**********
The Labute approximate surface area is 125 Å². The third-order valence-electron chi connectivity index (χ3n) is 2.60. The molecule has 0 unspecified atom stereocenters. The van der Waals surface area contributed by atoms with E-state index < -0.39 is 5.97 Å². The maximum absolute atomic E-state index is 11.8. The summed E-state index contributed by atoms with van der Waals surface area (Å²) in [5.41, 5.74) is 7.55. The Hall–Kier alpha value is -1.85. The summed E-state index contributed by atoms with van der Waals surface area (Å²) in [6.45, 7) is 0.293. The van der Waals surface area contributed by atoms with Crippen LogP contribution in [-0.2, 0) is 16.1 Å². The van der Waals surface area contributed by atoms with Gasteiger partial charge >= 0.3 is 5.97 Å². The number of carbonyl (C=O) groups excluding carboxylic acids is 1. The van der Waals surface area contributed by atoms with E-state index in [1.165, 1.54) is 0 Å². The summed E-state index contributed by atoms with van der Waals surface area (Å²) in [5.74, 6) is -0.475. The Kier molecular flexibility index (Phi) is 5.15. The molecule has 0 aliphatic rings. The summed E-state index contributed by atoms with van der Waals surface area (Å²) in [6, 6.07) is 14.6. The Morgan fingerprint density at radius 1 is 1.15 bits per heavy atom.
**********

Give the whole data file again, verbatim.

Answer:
The Labute approximate surface area is 125 Å². The third-order valence-electron chi connectivity index (χ3n) is 2.60. The molecule has 0 unspecified atom stereocenters. The van der Waals surface area contributed by atoms with E-state index < -0.39 is 5.97 Å². The maximum absolute atomic E-state index is 11.8. The summed E-state index contributed by atoms with van der Waals surface area (Å²) in [5.41, 5.74) is 7.55. The Hall–Kier alpha value is -1.85. The summed E-state index contributed by atoms with van der Waals surface area (Å²) in [6.45, 7) is 0.293. The van der Waals surface area contributed by atoms with Crippen LogP contribution in [-0.2, 0) is 16.1 Å². The van der Waals surface area contributed by atoms with Gasteiger partial charge >= 0.3 is 5.97 Å². The number of carbonyl (C=O) groups excluding carboxylic acids is 1. The van der Waals surface area contributed by atoms with E-state index in [1.165, 1.54) is 0 Å². The summed E-state index contributed by atoms with van der Waals surface area (Å²) in [5.74, 6) is -0.475. The Kier molecular flexibility index (Phi) is 5.15. The molecule has 0 aliphatic rings. The summed E-state index contributed by atoms with van der Waals surface area (Å²) in [6, 6.07) is 14.6. The Morgan fingerprint density at radius 1 is 1.15 bits per heavy atom.